The brief given to the agency was to ensure continuous and regular viewership of the IPL through a sustainable and integrated campaign, to build engagement into the heart of the campaign with a clear call to action, to make it large, humorous and appealing to a mass audience.

According to Shavon Barua, president, West and South, Havas Worldwide India, this is primarily a commitment building campaign for IPL. As this year's IPL is around the elections, it was important to sustain interest and engagement with a series as opposed to running one commercial for a sizable duration.

The research involved in this campaign is a combination of TRP analysis and consumer dipsticks. "Our target audience is defined as the social athlete; those who love to watch sport for its entertainment and fun quotient. Our research has revolved around doing depth interviews with social athletes from different parts of India, with a combination of metros and smaller towns," Barua adds.

While two of the commercials have been released, there will be a 360-degree campaign in the coming weeks including radio, print, outdoor, digital and activations. In fact, this year, the campaign was first launched on digital media precluded by teaser-like posts on Facebook and Twitter. There will be a song and dance number integrated with Extraa Innings. Through all of this, one will notice the signature 'collar lifting' as the sign of IPL ka Bulaava. The broadcaster has earmarked 15-17 per cent higher budget to promote IPL's seventh season, as compared to the previous season.

Sharing about the execution of the idea, Barua says, "It was a joy shooting this campaign across different locations in Mumbai and Kolkata. While we were shooting the Aatma film, the entire set was in splits throughout the shooting. Every time the possessed little girl finished her take, she would start laughing. It was great fun shooting this commercial in a rather spooky-looking bungalow."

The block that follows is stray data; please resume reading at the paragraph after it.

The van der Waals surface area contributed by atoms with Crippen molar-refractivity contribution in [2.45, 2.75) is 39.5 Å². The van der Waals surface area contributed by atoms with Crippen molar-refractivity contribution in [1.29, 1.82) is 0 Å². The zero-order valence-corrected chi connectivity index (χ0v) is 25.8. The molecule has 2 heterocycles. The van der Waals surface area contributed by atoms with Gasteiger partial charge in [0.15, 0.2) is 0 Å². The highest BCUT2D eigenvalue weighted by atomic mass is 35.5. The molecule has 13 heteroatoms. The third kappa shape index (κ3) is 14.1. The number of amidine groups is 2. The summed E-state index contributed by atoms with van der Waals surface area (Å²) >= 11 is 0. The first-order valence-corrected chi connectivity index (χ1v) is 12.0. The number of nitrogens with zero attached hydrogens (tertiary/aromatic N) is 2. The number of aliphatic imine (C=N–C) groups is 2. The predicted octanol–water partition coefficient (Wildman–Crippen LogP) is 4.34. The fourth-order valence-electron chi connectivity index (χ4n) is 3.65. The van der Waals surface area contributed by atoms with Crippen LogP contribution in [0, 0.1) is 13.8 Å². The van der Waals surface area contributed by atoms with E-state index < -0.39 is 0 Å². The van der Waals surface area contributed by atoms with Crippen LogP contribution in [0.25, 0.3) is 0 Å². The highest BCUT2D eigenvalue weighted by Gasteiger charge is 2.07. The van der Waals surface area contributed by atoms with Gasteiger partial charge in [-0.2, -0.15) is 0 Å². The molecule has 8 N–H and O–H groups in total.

Call to action?

IPL 2014: The call you can't ignore!
IPL 2014: The call you can't ignore!
Gautam Pandit, senior partner, creative, R K Swamy BBDO believes that the execution of the campaign is clutter breaking and the situations are humorous and interesting. "IPL is a lot more than cricket. It's all about having a good time and letting your hair down. This is exactly what the creative reflects - it's crazy!"

According to Pandit, the campaign will work better than Jumping Japang on a few counts. "Jumping Japang was just a sound burr which caught audiences for sure. But it became expected after a few spots. In some ways, celebrities overshadowed the idea and hence it was a bit over the top. This idea will not be repetitive. The approach is refreshing; since it is based on 'real life' situations it's easy to relate with. Surely it will appeal to the masses and every time one will wait to see what the funny twist in the story is."

Meanwhile, Samit Sinha, managing partner, Alchemist Brand Consulting has a different take on the execution of the campaign. He believes that given the product itself (IPL and 20-over cricket) is more entertainment for the masses (rather than a serious art form for the purists), the advertising language is not inappropriate. "But if I were to find fault, it would be more to do with the crude execution and low production values, rather than the idea itself."

"I believe the objective of all IPL campaigns in general is to create anticipation and generate excitement, leading to higher viewership. Last year's Jumping Japang campaign seems to have been oriented to increasing audience involvement and this year's campaign tries to do more of the same. The creative format in both campaigns uses hyperbole and over-the-top situations to try to make this point," Sinha concludes.

IPL 7 will be aired on SET Max and Sony Six, starting April, 16.